By Eduardo J. Gómez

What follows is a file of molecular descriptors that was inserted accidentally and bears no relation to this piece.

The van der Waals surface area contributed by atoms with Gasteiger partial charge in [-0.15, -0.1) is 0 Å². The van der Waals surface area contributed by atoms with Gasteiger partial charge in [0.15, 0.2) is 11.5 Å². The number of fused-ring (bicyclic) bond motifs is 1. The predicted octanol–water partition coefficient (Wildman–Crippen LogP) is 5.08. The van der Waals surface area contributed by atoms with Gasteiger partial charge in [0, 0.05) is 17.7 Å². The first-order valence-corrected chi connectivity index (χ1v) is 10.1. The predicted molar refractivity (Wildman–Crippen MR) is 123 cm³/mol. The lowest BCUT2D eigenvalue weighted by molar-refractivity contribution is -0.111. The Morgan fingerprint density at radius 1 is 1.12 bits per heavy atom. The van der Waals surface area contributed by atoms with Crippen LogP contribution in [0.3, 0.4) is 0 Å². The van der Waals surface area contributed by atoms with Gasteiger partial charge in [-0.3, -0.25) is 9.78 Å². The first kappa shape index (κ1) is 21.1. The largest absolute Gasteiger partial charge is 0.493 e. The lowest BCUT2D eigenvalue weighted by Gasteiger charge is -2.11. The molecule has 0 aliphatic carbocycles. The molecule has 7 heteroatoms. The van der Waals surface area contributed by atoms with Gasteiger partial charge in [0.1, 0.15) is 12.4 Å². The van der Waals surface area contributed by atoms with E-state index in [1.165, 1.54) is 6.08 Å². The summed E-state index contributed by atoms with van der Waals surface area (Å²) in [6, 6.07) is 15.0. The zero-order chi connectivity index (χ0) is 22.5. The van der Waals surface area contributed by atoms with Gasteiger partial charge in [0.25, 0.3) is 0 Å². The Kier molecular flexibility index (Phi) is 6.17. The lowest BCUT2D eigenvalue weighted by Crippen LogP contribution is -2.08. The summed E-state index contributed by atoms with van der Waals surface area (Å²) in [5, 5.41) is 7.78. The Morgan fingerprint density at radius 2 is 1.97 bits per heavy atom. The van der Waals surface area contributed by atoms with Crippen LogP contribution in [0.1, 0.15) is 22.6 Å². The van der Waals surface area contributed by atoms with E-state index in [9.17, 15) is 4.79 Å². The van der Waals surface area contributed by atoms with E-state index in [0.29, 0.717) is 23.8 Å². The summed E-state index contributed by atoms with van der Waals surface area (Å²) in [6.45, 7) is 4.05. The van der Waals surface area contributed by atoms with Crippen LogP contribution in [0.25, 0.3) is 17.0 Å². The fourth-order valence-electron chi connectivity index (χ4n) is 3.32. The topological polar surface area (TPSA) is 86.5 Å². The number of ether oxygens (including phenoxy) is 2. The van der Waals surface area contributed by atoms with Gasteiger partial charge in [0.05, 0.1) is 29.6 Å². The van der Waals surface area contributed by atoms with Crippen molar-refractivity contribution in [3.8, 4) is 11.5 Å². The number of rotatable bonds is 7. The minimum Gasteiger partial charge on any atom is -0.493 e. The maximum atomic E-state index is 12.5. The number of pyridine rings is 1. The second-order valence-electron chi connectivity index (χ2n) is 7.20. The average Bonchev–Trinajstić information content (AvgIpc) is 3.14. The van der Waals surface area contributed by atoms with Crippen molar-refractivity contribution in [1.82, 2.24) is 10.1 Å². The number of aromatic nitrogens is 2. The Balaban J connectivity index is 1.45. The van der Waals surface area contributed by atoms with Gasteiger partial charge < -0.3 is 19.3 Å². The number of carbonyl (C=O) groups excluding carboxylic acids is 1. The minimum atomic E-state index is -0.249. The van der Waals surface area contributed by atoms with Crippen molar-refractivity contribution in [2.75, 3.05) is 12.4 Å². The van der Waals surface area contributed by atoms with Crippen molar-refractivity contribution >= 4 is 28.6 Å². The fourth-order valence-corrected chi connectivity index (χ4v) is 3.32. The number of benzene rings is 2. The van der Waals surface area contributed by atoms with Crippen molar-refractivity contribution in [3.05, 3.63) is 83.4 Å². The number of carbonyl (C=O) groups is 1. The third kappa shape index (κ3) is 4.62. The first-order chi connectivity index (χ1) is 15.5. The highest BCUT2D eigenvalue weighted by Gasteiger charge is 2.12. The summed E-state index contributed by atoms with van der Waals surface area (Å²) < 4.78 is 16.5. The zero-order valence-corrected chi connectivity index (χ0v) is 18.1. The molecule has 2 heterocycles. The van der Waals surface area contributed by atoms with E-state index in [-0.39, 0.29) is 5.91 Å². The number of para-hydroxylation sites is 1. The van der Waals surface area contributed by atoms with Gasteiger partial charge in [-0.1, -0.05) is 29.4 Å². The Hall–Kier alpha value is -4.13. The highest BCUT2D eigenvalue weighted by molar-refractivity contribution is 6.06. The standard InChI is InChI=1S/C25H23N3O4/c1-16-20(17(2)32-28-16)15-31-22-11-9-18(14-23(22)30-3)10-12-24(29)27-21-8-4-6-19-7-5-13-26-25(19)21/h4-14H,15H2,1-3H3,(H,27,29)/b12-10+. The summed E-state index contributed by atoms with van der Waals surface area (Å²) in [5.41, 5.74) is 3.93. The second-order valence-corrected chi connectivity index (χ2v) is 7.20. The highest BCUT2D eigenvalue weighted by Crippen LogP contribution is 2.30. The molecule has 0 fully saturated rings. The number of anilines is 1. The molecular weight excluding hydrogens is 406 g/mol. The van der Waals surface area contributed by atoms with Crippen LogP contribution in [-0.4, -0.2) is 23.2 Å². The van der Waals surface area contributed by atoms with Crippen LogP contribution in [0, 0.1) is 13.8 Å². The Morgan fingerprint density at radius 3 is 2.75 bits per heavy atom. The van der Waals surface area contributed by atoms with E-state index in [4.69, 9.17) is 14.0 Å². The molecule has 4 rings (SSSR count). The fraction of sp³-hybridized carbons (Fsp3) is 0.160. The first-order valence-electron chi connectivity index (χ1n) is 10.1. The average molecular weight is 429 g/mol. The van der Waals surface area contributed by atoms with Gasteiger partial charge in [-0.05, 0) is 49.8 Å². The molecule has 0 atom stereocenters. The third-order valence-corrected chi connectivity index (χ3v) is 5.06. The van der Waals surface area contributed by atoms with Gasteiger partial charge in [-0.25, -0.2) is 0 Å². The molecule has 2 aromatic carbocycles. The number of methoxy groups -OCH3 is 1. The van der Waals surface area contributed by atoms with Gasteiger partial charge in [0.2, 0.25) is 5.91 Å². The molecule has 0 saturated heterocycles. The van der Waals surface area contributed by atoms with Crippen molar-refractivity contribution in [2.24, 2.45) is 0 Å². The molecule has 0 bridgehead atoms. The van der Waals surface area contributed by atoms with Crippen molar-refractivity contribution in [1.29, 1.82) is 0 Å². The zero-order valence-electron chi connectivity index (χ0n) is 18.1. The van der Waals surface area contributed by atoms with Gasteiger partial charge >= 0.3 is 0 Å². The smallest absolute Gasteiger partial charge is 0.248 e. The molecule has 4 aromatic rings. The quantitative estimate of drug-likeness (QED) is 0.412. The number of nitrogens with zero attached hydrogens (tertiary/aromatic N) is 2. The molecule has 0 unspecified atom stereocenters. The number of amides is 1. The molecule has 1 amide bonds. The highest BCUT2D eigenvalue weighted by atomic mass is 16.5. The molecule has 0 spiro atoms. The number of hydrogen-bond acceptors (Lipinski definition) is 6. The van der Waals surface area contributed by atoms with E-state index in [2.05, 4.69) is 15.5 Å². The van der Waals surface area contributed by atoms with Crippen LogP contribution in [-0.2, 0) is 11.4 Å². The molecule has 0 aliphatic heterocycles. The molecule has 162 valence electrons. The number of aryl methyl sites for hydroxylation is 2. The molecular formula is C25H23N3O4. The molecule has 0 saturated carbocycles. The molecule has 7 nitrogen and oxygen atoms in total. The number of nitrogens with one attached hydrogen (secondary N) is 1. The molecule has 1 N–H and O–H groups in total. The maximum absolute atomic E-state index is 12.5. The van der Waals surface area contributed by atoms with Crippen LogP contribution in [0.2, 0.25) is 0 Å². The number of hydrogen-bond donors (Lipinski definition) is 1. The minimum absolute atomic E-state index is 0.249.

In recent years, several emerging economies, such as India, China, Russia, and Indonesia, have introduced national health insurance programs targeting the poor, safeguarding them from increased out-of-pocket and catastrophic expenses. With the exception of Indonesia, increased government spending for these programs has not helped to safeguard the poor from these expenses. This article introduces an analytical framework combining the importance of constitutional design, decentralization, and social health movements to account for these differences in policy outcomes. The author’s proposed analytical framework differs from those studies emphasizing financial constraints, the effective targeting of funds to the poor, and administrative capacity, suggesting instead that the design of political institutions and the incentives that they create for policy implementation and regulation may provide greater insight into why these targeted health insurance programs are not achieving their goals.